DDD and Infrastructure micro-Services – how should the interface be designed?

We’ve extracted our email sending into an EmailService – this is a microservice that provides resiliency and abstracts the email logic into an Infrastructure service. The question is how the interface to the EmailService should be defined, with respect to the information it requires about the [User] domain

Approach 1:
EmailService exposes an interface that takes all the fields of the [User] domain that it requires.

Approach 2:
The EmailService interface takes only the UserID. The EmailService then queries the UserService using this ID to fetch the fields that it requires

There are some obvious pros/cons with each approach.
Approach1 requires the calling service to know everything about a User that the EmailService requires, even if its not part of the callers Domain representation of a User. On the other hand the contract between the services is explicit and clear.

Approach2 ensures that the [User] fields are fetched as late as possible, minimising consistency problems. However this creates an implicit contract with the UserService (with its own problems)

I’ve been doing a lot of research here and on SO, but I haven’t been able to find anything around this specific interface design problem. Keeping DDD principles in mind, which approach is correct?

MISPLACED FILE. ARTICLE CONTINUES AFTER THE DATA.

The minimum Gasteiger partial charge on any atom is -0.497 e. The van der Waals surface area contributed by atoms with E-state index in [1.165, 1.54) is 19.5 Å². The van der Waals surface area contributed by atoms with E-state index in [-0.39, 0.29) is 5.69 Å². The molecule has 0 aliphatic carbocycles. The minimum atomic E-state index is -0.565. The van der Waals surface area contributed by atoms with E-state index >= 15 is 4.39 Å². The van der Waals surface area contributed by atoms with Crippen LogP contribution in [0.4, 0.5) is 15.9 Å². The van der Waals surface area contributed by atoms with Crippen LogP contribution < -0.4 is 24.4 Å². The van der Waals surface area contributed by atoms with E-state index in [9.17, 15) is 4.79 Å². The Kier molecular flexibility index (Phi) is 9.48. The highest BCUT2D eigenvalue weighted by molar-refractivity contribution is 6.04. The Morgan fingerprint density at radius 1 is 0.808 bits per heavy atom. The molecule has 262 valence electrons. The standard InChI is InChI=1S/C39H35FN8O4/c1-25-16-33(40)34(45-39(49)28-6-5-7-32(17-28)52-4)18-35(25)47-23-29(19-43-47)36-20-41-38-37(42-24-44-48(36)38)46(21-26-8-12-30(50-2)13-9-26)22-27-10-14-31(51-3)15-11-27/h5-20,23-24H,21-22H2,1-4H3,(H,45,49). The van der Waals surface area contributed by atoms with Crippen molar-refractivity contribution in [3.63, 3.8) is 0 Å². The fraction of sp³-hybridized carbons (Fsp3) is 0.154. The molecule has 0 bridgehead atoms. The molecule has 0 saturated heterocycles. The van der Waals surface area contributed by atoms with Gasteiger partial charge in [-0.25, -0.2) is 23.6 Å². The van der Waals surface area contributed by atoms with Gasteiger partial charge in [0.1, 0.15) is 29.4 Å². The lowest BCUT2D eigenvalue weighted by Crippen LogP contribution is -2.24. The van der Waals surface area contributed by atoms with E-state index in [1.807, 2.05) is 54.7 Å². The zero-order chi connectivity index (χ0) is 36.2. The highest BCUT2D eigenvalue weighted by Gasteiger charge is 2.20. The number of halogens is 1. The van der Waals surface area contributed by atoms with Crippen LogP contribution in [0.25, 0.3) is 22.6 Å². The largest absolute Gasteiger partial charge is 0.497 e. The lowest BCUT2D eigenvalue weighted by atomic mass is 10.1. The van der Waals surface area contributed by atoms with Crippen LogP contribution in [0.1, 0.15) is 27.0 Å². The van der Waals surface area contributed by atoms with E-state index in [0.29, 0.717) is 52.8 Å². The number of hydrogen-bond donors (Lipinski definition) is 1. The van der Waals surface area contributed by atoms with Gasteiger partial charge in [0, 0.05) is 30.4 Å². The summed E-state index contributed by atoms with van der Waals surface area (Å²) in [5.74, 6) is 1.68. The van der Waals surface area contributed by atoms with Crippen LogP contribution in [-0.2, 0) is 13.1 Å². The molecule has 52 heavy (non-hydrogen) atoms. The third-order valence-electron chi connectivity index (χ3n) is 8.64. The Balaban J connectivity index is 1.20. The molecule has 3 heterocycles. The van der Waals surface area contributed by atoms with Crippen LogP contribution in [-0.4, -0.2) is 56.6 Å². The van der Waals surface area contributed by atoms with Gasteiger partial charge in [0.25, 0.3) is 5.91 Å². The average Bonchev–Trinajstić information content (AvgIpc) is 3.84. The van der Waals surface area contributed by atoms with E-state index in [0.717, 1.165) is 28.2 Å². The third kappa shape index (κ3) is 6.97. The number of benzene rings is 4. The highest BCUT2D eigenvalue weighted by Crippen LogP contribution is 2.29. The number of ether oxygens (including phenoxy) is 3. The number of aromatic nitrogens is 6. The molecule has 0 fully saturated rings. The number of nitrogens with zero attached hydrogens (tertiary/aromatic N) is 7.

Moving On Premise Infrastructure into Azure/AWS

I am new to Server Fault (coming from StackOverflow) and please tell me if this is not the right place to ask this general question. Basically our company is trying to move away from an on premise infrastructure to a cloud infrastructure. We are considering Azure/Aws for this.

Currently we have some virtual machines running on our local server. A Server with the Domain Controller, a File Server, a Database Server, and one for our websites with IIS installed. Our Exchange we already moved to Exchange online with Office365 and Azure Active Directory,

However, we also wanted to move the other servers into the cloud. I thought that we can create Virtual Machines on Azure for example and join all of them to the same Active Directory by connecting them to the same Virtual Network. Would this even be the right approach?

Now, saying that we would set up everything like this, if I informed my self correctly, we would need to set up a site-to-site connection so that we can access everything on these servers from our on premise network. But is it even possible to join the Active Directory that is running on a Domain Controller on a Virtual Machine in Azure from our on premise network?

Another question, how is the performance? Of course it will be slower than having everything in house, but our files are not super large and the requests aren’t too many.

Once again, I am net to this stack exchange and I am mainly a programmer. We are a small company though and I am trying to modernize our infrastructure a little bit. I am not an expert in networking, therefore I am asking you experts here hoping to gain some knowledge. So please be nice:)!

Can DDD entity rely upon infrastructure library?

Suppose I want this on my User entity:

user.createNewSecurityToken(); 

That means:

public void createNewSecurityToken() {   var buffer = new byte[32];   new RNGCryptoServiceProvider().GetBytes(buffer);  // <--- here's the issue   this.Token = Convert.ToBase64String(buffer); }